Before leaving England, I saw/heard Harrison Birtwistle’s new opera The Minotaur at its première in the Royal Opera House. The first half was terrific but the second was a disappointment, far too repetitive, especially in David Harsent’s libretto. The real star of the show was not, surprisingly, John Tomlinson’s hairy-chested bull-headed monster but Ariadne, who manipulated the action.

We ran into old friends in the interval and the man said, “But it’s so NASTY!” and I couldn’t help replying, “well it’s a nasty story!” Surely, it’s impossible for an educated person to go to something like that and not know the plot?

Still, if I ever come across a sympathetic Theseus, I’ll eat my hat.

I also heard my old choir, the Crouch End Festival Chorus singing, among other pieces Spem in Alium, Thomas Tallis’ 40-part motet, in a church in Highgate. We drove up the day after my birthday and after the concert had supper with old friends round the corner from the house we left seven years ago. Two of the people were, like me, founder-singers in the chorus and there are now just them and one other left from that first concert in 1984 when we formed to sing the Verdi Requiem.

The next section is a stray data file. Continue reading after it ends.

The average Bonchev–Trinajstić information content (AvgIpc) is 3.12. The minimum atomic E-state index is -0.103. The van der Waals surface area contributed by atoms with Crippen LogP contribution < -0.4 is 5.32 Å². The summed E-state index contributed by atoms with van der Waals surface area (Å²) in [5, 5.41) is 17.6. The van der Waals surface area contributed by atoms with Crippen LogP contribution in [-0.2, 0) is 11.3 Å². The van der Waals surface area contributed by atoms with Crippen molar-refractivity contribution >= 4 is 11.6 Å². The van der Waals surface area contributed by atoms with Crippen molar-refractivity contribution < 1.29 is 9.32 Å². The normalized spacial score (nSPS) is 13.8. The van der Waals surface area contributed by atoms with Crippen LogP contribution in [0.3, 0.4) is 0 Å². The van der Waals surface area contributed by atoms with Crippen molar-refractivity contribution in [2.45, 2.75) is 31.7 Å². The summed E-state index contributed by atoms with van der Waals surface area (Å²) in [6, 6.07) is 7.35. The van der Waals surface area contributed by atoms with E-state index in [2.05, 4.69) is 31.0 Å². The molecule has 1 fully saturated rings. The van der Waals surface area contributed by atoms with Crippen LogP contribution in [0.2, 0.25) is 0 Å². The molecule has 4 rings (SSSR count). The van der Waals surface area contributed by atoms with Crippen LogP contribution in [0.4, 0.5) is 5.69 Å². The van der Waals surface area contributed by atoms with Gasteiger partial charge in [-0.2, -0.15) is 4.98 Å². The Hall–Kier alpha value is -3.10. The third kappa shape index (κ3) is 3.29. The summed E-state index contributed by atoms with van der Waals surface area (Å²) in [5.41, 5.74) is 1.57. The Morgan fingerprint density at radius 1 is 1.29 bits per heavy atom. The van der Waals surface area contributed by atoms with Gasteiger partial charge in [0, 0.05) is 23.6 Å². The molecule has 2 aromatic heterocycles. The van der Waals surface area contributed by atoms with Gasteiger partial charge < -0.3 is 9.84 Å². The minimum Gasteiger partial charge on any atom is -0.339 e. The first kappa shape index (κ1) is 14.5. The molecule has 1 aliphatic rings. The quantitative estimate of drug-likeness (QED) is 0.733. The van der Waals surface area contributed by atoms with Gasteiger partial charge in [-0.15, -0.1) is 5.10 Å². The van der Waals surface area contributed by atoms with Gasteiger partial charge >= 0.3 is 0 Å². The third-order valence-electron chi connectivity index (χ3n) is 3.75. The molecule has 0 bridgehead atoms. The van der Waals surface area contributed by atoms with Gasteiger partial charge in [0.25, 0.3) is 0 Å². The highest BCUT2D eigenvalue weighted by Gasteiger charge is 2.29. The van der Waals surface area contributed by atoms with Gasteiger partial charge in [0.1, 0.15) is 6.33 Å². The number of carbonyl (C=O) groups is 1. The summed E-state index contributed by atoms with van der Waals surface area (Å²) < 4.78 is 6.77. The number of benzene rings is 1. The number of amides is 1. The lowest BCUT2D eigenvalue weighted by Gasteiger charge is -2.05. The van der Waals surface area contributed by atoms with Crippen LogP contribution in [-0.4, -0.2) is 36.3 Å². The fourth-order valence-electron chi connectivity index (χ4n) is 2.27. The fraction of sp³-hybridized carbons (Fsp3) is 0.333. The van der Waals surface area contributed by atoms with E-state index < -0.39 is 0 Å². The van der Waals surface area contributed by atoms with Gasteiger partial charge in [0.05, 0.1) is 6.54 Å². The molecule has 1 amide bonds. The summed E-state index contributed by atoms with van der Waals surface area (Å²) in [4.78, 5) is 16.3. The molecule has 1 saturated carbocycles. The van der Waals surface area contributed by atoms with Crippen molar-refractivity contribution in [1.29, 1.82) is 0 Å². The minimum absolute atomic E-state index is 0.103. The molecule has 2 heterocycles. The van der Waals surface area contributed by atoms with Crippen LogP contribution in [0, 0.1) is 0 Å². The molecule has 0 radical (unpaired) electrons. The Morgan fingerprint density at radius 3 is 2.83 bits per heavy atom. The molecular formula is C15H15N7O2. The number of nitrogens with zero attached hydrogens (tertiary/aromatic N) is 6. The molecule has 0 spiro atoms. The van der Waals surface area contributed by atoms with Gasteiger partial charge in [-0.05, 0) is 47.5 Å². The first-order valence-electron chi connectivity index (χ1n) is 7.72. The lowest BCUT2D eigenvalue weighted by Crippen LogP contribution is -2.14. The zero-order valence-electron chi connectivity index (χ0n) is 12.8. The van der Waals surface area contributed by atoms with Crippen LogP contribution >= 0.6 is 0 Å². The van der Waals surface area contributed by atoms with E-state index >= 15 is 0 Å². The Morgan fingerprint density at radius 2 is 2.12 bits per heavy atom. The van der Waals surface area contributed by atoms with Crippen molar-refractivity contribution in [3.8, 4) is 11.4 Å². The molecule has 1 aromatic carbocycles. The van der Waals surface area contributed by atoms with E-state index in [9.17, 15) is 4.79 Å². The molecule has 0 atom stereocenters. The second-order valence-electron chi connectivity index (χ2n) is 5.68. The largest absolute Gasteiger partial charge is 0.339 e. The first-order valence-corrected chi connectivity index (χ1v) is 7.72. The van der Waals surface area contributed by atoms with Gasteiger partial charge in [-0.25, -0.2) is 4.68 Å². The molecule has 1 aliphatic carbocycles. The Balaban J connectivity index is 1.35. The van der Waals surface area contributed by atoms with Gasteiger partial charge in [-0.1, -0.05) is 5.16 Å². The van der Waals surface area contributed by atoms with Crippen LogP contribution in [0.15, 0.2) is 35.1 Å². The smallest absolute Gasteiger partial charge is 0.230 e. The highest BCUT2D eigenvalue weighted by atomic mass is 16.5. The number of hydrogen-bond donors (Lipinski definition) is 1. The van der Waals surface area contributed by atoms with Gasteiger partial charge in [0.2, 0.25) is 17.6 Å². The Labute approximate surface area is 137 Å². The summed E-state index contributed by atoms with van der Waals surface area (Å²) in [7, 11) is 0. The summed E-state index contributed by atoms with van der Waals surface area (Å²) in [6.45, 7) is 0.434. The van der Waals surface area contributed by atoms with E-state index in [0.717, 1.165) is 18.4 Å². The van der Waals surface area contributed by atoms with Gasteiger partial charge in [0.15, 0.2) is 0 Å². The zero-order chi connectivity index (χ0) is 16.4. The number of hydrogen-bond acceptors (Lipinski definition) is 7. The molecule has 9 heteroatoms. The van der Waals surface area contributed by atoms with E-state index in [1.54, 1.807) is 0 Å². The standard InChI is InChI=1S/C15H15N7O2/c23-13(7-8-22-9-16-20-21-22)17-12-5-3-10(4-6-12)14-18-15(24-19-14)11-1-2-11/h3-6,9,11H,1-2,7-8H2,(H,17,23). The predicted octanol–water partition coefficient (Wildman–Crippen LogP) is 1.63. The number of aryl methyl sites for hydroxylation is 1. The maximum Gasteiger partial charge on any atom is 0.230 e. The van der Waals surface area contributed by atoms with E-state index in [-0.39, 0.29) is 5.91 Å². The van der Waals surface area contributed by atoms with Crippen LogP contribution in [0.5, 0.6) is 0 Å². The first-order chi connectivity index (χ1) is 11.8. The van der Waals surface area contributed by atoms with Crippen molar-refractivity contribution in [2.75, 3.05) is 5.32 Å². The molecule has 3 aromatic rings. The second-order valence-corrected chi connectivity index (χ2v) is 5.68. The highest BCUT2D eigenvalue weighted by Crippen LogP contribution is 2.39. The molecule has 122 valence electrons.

I was a second soprano in those days but developed into a second alto after sixteen years. I would have ended up with the men if I’d continued, like one of my friends, who sings tenor.

What remains in my head though from that concert are the three songs by Philip Glass, which I’ve twice sung myself with that choir. “There are some men who should have mountains to bear their names to time,” reminded me unbearably of Douglas Hill, inappropriately since it says the dead man “left no book, son or lover to mourn” and Douglas had all three.

I am off to Atlanta, Georgia, on Sunday to the International Reading Association congress. On one day I’ll do 2 signings, 2 talks, an authors’ reception and a publishers’ dinner. Then 2 schools the next day before taking the red-eye home at 10.30pm.

So that’s what my next blog will be about.